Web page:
A servicemember receives a Diffusion Tensor Imaging scan of his brain at Landstuhl Regional Medical Center in Germany.

A servicemember receives a Diffusion Tensor Imaging scan of his brain at Landstuhl Regional Medical Center in Germany. (Michael Abrams/Stars and Stripes)

SASEBO NAVAL BASE, Japan — The Centers for Disease Control and Prevention is collecting video testimony from people suffering from traumatic brain injury, or TBI.

About 1.7 million Americans suffer a traumatic brain injury each year, according to the CDC, with the Defense and Veterans Brain Injury Center estimating that since 2000, more than 233,000 of those TBI sufferers have been servicemembers or Department of Defense employees.

Since March is Brain Injury Awareness Month, the CDC partnered with the CDC Foundation to launch the Heads Up TBI Film Festival, an online collection of video and written testimonials about traumatic brain injury. The initiative is designed to empower affected servicemembers and civilians to seek help and to place important information for diagnosis and treatment at the fingertips of survivors, caregivers, health care professionals, parents, coaches, children, and school professionals, according to Gail Hayes, senior press officer at the CDC Injury Center.

“The Heads Up initiative is a series of educational programs, that all have a common goal: to help protect people of all ages from TBI and its potentially devastating effects,” Hayes said. “The goal for the film festival is to ... give a voice to TBI — so it is no longer the ‘silent epidemic.’ ”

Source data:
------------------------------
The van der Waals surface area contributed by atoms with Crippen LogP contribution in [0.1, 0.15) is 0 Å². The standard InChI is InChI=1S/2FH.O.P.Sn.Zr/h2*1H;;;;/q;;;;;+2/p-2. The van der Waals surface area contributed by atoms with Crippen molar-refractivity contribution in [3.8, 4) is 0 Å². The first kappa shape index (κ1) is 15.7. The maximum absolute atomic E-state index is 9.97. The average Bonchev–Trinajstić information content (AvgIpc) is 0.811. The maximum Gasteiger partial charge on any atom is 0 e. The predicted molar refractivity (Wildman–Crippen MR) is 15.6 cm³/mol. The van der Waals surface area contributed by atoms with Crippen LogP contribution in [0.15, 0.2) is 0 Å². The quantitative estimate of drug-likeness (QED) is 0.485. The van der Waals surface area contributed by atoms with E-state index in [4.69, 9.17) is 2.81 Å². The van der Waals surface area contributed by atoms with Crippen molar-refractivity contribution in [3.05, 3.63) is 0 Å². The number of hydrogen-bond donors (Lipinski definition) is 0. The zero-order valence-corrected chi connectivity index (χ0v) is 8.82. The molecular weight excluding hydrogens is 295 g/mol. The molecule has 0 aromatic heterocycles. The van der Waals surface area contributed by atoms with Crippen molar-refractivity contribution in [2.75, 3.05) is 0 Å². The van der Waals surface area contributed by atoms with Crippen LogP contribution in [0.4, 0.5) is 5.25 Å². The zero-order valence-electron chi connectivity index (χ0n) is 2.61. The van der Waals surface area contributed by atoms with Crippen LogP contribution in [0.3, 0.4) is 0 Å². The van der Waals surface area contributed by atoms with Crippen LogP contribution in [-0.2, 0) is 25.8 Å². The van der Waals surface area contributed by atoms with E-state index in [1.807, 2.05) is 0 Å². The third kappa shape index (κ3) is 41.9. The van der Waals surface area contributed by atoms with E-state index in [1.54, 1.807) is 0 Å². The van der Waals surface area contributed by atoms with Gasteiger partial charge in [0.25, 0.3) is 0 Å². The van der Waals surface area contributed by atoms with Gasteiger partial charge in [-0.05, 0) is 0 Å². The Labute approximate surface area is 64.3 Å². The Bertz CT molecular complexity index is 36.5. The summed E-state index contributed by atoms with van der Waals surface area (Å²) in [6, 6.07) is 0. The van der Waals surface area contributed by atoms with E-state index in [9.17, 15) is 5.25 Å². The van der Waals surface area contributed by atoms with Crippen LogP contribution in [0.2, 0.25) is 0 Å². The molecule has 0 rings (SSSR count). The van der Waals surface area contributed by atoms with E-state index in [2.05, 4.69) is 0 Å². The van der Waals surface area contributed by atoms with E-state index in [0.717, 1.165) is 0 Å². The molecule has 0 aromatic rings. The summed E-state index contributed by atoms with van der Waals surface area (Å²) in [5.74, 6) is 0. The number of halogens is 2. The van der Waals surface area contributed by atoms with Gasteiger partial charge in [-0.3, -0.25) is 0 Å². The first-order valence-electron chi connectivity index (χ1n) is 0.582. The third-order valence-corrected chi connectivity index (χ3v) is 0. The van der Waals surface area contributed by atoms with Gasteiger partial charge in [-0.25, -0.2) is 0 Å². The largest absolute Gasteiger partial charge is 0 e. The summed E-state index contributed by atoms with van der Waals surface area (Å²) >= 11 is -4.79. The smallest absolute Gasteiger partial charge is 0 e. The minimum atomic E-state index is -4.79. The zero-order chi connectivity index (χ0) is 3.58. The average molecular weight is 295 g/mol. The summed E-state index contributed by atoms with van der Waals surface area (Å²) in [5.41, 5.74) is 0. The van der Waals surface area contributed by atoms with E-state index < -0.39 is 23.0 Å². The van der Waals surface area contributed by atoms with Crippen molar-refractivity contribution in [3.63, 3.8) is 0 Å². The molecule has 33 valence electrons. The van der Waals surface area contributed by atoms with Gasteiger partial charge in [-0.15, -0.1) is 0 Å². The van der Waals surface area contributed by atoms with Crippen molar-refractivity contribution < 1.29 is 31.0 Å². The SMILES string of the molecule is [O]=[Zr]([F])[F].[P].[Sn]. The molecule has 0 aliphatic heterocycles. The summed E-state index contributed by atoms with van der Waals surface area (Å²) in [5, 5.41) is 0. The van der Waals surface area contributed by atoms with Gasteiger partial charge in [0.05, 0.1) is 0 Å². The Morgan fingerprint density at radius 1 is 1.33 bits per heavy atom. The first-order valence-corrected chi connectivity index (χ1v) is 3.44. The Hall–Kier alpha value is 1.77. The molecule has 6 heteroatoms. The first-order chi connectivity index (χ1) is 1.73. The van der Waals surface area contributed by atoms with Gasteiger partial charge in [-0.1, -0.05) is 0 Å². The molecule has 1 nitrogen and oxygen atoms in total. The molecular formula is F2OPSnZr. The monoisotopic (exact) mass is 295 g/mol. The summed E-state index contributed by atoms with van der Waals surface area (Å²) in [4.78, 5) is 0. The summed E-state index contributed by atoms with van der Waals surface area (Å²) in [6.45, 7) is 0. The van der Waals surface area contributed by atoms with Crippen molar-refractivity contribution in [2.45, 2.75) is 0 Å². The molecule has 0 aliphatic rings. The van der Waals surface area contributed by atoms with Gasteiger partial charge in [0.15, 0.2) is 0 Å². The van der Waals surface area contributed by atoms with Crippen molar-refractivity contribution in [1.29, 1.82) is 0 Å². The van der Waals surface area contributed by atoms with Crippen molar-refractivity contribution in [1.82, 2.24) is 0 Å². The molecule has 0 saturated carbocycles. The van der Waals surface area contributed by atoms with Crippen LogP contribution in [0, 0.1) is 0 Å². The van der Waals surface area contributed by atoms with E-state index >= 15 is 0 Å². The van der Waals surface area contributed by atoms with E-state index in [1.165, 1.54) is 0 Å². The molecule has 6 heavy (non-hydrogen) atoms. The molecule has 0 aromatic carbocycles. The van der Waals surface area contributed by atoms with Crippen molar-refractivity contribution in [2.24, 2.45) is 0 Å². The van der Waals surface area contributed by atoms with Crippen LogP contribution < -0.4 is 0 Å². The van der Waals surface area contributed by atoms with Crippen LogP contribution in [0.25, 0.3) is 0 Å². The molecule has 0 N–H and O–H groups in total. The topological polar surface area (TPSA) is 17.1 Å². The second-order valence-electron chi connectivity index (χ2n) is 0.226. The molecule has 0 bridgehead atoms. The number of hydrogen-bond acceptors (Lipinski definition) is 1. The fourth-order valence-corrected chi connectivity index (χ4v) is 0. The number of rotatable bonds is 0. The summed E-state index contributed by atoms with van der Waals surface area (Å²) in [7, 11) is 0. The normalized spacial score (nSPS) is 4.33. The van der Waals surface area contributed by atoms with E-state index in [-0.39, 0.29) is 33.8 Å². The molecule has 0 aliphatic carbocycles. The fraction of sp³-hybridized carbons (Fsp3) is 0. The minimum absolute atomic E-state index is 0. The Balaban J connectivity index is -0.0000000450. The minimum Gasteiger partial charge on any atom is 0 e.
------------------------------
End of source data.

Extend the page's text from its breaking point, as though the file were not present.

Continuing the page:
There are no incentives for participating, Hayes said, but at the end of March, the CDC and CDC Foundation will create a compilation video using the stories.

Interested parties are asked to log onto YouTube and upload a video sharing their personal story dealing with TBI, including why they feel this is an important issue, then tag the video with “HeadsUpFilmFestival.” Those who don’t have access or interest in making a video can share their experiences on the festival’s Facebook page, Hayes said.

“You can talk about anything and everything in a video that gives meaning to your experience. What caused your brain injury? What changes are you coping with? Name some awesome resources that make your recovery possible. Share what hurts, what helps, who listens, who cares,” Defense Centers of Excellence for Psychological Health and Traumatic Brain Injury spokeswoman Jayne Davis said in a news release Wednesday.

All of the videos posted to the YouTube channel will be reviewed by the foundation’s staff, Hayes said.

With the TBI Act of 1995, the CDC was tasked with conducting surveillance, research, as well as raising awareness about traumatic brain injuries, Hayes said. For the past 15 years, the CDC has developed and distributed research and educational information. Their work is not specific to servicemembers but to all TBI sufferers.

For more information on TBI, including festival information, data/statistics, signs and symptoms, what do if you have a brain injury, and where to find support and resources, as well as downloadable educational materials, go to the CDC's TBI page, the Defense and Veterans Brain Injury Center page, or the Defense Centers of Excellence Brain Injury Awareness Month page.

Click here to submit a video to the Heads Up YouTube channel

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Matthew M. Burke has been reporting from Grafenwoehr, Germany, for Stars and Stripes since 2024. The Massachusetts native and UMass Amherst alumnus previously covered Okinawa, Sasebo Naval Base and Marine Corps Air Station Iwakuni, Japan, for the news organization. His work has also appeared in the Boston Globe, Cape Cod Times and other publications.

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